National Football

Southgate must go with his head, not heart in Kane issue

 • by Matt Gault
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It began in September 2016, Tottenham Hotspur v Sunderland. Having already scored the winner, Harry Kane fell awkwardly and twisted his ankle.

The striker left the White Hart Lane pitch on a stretcher; he’d leave the stadium in a protective boot.

Seven weeks later, he returned for the North London derby draw at Arsenal, scoring the penalty and putting in an encouraging display which suggested his injury woes were behind him.

However, fast forward four months and he was forced off after just seven minutes of Spurs’ FA Cup quarter-final against Millwall. After receiving treatment on the same ankle to which he sustained grade two ligament damage, he limped off down the tunnel.

A year later, in March 2018, having already had spells on the sidelines with hamstring and back problems, Kane’s ankle went again following a collision with Bournemouth goalkeeper Asmir Begović.

Harry Kane of Tottenham Hotspur goes down holding his leg during the Premier League match between AFC Bournemouth and Tottenham Hotspur

Kane’s torment has not subsided in 2019. He missed five weeks from January after sustaining another ankle injury. Then, in April, after a clash with Manchester City‘s Fabian Delph, Tottenham confirmed the England captain had “sustained a significant lateral ligament injury to his left ankle” during their Champions League quarter-final.

Kane’s season was reportedly over. Even though that match had ended in a 1-0 win, Spurs probably weren’t planning for a Champions League final.

But having seen off City and stunned Ajax, Kane returned to face Liverpool in Madrid.

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The Harry Kane conundrum

Each time Kane has injured his ankle, Spurs boss Mauricio Pochettino has used words like ‘concerned’ and ‘worried’. Given his status as the club’s star striker, that makes sense, but Pochettino’s consternation has not stood in the way of getting Kane back in time for big games.

First, there was the North London derby, then another clash with Arsenal in April 2017 with Spurs chasing Premier League leaders Chelsea.

In March 2018, he returned to action two weeks ahead of schedule, coming on as a substitute during a 3-1 win over the Blues at Stamford Bridge.

This year, he made a goalscoring return against Burnley with Pochettino keen to get him back to match fitness ahead of a daunting three-game stretch against Chelsea, Arsenal and Borussia Dortmund.

Kane alleviated fears of rustiness by scoring in six of seven games for club and country after his return.

However, his latest layoff – the seven weeks leading up to the Champions League final – has clearly left its mark. Kane was wholly ineffective against Liverpool, managing just one shot and the fewest touches (26) of any outfield player who completed 90 minutes. He completed only nine passes and lost four of his six aerial duels.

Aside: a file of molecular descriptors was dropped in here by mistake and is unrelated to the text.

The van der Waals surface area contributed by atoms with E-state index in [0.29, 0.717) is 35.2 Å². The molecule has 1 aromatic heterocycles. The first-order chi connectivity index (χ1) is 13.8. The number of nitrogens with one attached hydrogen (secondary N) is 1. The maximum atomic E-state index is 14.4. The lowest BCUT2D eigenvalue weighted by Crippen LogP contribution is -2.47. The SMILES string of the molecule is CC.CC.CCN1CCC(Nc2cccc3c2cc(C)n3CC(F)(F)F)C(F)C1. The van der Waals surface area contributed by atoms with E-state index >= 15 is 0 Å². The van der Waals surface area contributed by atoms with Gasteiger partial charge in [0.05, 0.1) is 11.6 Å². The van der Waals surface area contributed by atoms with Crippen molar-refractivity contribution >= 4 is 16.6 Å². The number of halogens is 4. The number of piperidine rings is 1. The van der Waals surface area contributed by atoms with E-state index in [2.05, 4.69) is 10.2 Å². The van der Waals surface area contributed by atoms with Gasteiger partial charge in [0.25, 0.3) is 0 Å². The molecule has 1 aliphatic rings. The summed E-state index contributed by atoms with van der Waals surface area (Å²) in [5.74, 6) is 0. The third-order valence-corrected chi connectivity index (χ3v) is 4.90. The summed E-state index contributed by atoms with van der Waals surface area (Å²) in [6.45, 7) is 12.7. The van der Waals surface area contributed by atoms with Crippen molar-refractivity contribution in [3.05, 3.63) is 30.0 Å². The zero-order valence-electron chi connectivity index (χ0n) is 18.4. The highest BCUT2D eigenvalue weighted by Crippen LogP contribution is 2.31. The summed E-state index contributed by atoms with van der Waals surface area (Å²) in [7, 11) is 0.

Despite this, Kane is reportedly set to tell England manager Gareth Southgate he is fit enough to start Thursday’s UEFA Nations League semi-final against the Netherlands.

While the urge to field last year’s World Cup Golden Boot winner in the quest for silverware is undeniably strong, the England boss must consider the long-term ramifications.

Kane’s ankle problems are persistent and, if not managed properly, could end up curtailing his career. While some of his returns have seen him duly rekindle his goalscoring form, his laboured display in Madrid should have served as a major red flag for Southgate.

The 48-year-old, who has proven himself as an astute leader during his nearly three years in charge, must rest Kane, even if it robs the 25-year-old of his chance for revenge on Virgil van Dijk, who will be lining up at the back for Holland.

This is an opportunity for Kane to have an extended break. Last season, he played all but five minutes of Spurs’ last seven Premier League games.

After a short break, he started training for England’s World Cup campaign, playing 120 minutes against Colombia and Croatia, 90 against Tunisia, Sweden and Belgium, and 63 in the 6-1 win over Panama. That’s a lot of action for a player who was three months removed from leaving the Vitality Stadium in a protective boot.

If Southgate does err on the side of caution, he has other options in attack. Assuming the coach continues with his preferred 4-3-3, Marcus Rashford is capable of deputising in a central role. Alternatively, Raheem Sterling could be moved into the middle, with Rashford and Jadon Sancho out wide.

Callum Wilson is the obvious direct replacement for Kane, though. The pace of Sterling and Rashford is better deployed in wide areas, particularly given Ronald Koeman has used Daley Blind at left-back recently.

Wilson may only have seven minutes of competitive international action under his belt, but the 27-year-old has established himself as one of the most reliable finishers in the Premier League. Indeed, since the start of the 2017/18 season, no player outside the top six can surpass his 0.65 goal involvements per 90 minutes.

Having scored on his international debut against the United States in November, perhaps Wilson has earned his chance. And, given he has ruptured the ACL in both of his knees, he knows all too well the horrors of injury and the importance of patient rehabilitation.

Kane’s injuries have not been nearly as severe, but with Euro 2020 next year and a big season ahead at Tottenham, why gamble with his ankle?

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